Thursday, April 1, 2010

An amazing discovery & The Bees

A few days ago, out of no where, The Bees arrived. Honey bees, bumble bees, wasps, hornets, etc. They all came at once and have swarmed our Holly Tree. I can only assume there are sweet sweet flowers there that have called to them. If you step outside it sounds like you've stepped inside of a bee's nest. They seem to come once it's sunny and/or hot out and leave at night.  

I discovered them (The Bees) when I went outside to check the status of the tire planters surrounding the deck (I expected there to only be weeds as I'd not touched them since last summer when I planted things inside of them to begin with.) Instead of made 2 discoveries: (1) The Bees had arrived (more on that in just a minute) and (2) The Black Eyed Susans had in fact taken last year! I feel in love with Black Eyed Susans last year and promptly bought a large container of them for my garden. Alas I could only afford one and eagerly waited for flowers. I had weak looking green plant in the tire planter for the majority of it's life in my garden. It only bloomed for about 3-4 weeks somewhere around July/August/September (I just can't remember). To say it was a disappointment is a bit of an understatement. I'd read it was drought hardy, once it had established roots. Well I internally cursed it and thought, guess I'll try again next year. Well to my utter amazement, look what I found!

So apparently it did take, it did establish roots. I can only hope this year it blooms quicker and for much longer than last year.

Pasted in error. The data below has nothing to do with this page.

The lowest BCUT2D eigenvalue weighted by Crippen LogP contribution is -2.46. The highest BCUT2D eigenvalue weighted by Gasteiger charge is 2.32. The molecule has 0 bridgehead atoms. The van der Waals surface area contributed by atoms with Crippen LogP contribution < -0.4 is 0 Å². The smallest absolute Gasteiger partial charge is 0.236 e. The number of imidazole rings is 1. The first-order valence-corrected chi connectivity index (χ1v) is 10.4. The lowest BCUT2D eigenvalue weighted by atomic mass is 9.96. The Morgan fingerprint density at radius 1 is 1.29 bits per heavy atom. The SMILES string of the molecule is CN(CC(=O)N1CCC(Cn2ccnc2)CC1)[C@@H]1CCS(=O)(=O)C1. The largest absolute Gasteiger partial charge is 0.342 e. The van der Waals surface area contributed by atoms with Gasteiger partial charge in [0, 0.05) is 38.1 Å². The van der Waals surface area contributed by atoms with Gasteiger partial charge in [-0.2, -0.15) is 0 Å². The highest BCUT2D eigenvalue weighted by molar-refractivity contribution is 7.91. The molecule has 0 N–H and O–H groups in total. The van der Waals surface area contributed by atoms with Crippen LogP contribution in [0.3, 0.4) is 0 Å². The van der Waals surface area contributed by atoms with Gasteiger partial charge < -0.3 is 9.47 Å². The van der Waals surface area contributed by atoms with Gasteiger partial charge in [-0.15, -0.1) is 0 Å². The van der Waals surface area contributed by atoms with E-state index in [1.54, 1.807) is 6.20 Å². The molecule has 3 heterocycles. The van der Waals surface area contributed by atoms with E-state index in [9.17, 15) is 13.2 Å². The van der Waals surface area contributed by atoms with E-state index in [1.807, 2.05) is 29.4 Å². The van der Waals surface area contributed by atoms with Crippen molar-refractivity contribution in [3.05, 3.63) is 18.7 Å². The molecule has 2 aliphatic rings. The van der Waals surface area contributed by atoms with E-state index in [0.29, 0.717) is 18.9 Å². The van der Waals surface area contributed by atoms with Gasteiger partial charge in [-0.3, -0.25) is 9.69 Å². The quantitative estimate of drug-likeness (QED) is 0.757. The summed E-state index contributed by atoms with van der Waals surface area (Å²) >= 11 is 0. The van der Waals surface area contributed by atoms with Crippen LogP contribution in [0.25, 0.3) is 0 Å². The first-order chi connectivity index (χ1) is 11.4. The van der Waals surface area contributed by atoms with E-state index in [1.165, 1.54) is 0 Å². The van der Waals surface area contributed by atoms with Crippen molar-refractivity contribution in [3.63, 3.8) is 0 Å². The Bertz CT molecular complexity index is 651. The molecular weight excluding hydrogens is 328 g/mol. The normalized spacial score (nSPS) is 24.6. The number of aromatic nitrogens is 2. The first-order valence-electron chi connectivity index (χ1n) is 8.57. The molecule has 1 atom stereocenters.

Now back to today's horror story...
The Bees
Naturally I have an intense fear (phobia?) of bees, or rather anything that flies and has a stinger. I have been known to run and scream (or just cry out loudly) when I cross paths (or look like I'm about to) with a bee. So as you can imagine I've been trying to prevent this from being a traumatic experience. I've taken to a mantra of "Bees are good, they're great for Mother Nature. Bees are disappearing, I can't hate them. Bees pollinate and make things nice. Bees are good...." It's mostly worked. I'm not as afraid of them as I might normally be, instead I just stay insanely still and pray the leave without stinging me. (Now once they leave, as I hope against hope they will, and I encounter a bee on its own well then I don't think I'll maintain such a calm attitude.) But back to now, I'm mostly fine around the bees, but then a wasp/hornet will swing by me and I'll run (as fast as I can while trying to NOT get stung, aka slow motion speed) straight in to the house. 

So with that in mind, picture this if you will: I am reading a book on the couch (the 3rd Sookie Stackhouse novel) and turn to Zoe's Dad (Branden) and say, "Honey there's a large bug on the wall over there." He looks over and says, "Yeah I guess so. I think it's a bee.... wait it's a wasp." I did remain in my seat, I did not jump off and run away like a crazy lady. Sadly that wasn't an option as I'd have to cross the wasp's general direction to run away to any other room. Instead I stay seated while he investigates. I calmly direct him to appropriately large objects in the room he could use to try to get it out of the house (hello broom and dust pan). Now when this thing flew off the wall and went within 5 feet of me I reacted. I'm not saying it was the best reaction, or one that'd make sense to someone else. But I reacted in the only way I could think: I hid beneath a blanket (a knitted afghan with lots of holes) from the big bad wasp. Yes, I am a big baby. But yes it did make me feel safe. 

 I walked in to the "Red Zone" as it is to try to take photographic evidence. Sadly, I don't think you can actually see the bees. But if you were there when this picture was taken not only could you see hundreds of little bees running around but you'd have heard them loud as can be as well!

And that is the story of how Branden and my mother's quilted afghan saved me from a wasp. I told Zoë she'd just had a near death experience but I don't think she understood how close to death we both came.

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